So, for Tarzan, I got involved in a lot of conservation work, and when I was a kid I used to watch David Attenborough documentaries all the time and I used to love them. It inspired me to want to travel the world, but also look in the animal kingdom. So when I go away, I try to get into jungles and the ocean as much as possible. Tarzan was the ideal opportunity because I’d seen during my research how endangered the gorillas were. All apes are endangered unfortunately, but particularly gorillas. So, if you go to a zoo you’ll see a lowland gorilla, and there’s only a few thousand of those guys left. What you won’t see in the zoo is a mountain gorilla – there’s only 750 left in the entire universe, and I wanted to give something back. So, for every book we sell of Tarzan, we give towards the ape charity. So that was good conservation work to be part of. We worked with Bristol Zoo, EAZA (European association of zoos and aquaria), and of course I got to meet the gorillas. I got to go into the jungle and have fun with them. Conservation is important, and you can have the boring conversation about it, or you can have the fun conversation which I try and tell my audience – go out and try and sniff a gorilla. It’s important because we need them to survive if you’re ever going to do that. It’s something that I really like to do. I went swimming with whale sharks, and now I’m a member of this organisation which tracks them around the world, so I get photographs of my shark when it’s been spotted. Conservation can be fun, other than just giving the boring contribution every month and then forgetting about it, you can go and do things and then write about them.
What’s your favourite thing about working in the Film/TV industry?
I’ve been a teacher, and I’ve delivered pizzas, and I was terrible at both of those, and I’m okay at this so it’s fun. It doesn’t feel like a real job. Its fun because it keeps you constantly thinking, unexpected problems, no day is ever the same, and you’re always looking ahead for the next project and where it’s going to lead you. You’re always creating things – even if it’s a problem. You’re creating something new and exciting, so the whole film, TV, book and comic book thing is all part of the same adventure. It’s going out and creating something, and it’s not delivering pizzas.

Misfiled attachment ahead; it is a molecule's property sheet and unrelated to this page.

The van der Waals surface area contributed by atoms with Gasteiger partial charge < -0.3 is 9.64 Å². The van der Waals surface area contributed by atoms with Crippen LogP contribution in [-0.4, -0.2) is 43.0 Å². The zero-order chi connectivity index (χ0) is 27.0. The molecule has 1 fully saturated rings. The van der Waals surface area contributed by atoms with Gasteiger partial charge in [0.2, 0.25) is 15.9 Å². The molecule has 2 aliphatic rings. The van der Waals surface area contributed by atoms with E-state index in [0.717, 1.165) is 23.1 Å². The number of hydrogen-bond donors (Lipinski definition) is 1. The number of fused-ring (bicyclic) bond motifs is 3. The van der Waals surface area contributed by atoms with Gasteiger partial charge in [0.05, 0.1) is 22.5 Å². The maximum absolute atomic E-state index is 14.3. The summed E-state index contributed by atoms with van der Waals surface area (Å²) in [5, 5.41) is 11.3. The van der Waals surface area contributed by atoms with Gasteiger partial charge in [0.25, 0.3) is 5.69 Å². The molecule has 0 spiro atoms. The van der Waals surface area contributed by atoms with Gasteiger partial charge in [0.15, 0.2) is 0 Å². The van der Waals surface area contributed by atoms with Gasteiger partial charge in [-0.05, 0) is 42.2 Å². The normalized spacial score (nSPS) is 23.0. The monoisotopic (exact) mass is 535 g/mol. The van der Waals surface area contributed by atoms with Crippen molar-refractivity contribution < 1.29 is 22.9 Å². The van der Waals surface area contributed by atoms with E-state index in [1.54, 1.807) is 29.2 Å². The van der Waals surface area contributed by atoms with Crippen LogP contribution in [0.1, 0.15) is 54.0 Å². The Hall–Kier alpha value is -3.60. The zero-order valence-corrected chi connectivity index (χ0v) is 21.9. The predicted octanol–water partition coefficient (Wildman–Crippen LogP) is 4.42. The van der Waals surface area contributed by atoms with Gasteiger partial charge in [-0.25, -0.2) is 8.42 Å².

What’s been your favourite project to work on?
Wow, that’s a really tough question. They change. It’s always the next project. Tarzan sticks in my mind because I got to go to America. In California, there’s an area called Tarzana which is where Edgar Rice Burroughs, who created Tarzan, lived. So, I got to see his estate and meet the people who own it. I also got to go to Africa and meet gorillas. So, all of that is great fun and it’s never been equalled, but just last year we were filming a movie that’s out later this year called Crowhurst; so we got to hang around on yachts, and have fun, and meet wonderful actors. We’re hopefully doing a film this autumn in Italy, so I’ll get to go to Italy. Every project brings up something fresh and new, so every time you ask me, it will be the next one.
What’s your advice to young writers?
My advice to young writers is boring – just do it. Don’t give up. You’ll have lots of problems coming your way, and it’s like a marathon. A lot of people expect overnight success, but it could take you 30 years to be the writer you want to be, but it starts with writing now. Same with film, and same with music. So, it’s the boring advice of keep on doing it. Do other things, have a backup plan, become a doctor, deliver pizzas like I did, but eventually if you want to do it then it will happen. The other piece of advice is to ignore the ‘when I’m older’ saying – you can do it now! I’m meeting people who are 12 years old and writing such great stories that could get published. I try and put them off because I don’t want the competition, but there are no age barriers. So, do it now- and keep at it.
By Isabel Rolfe.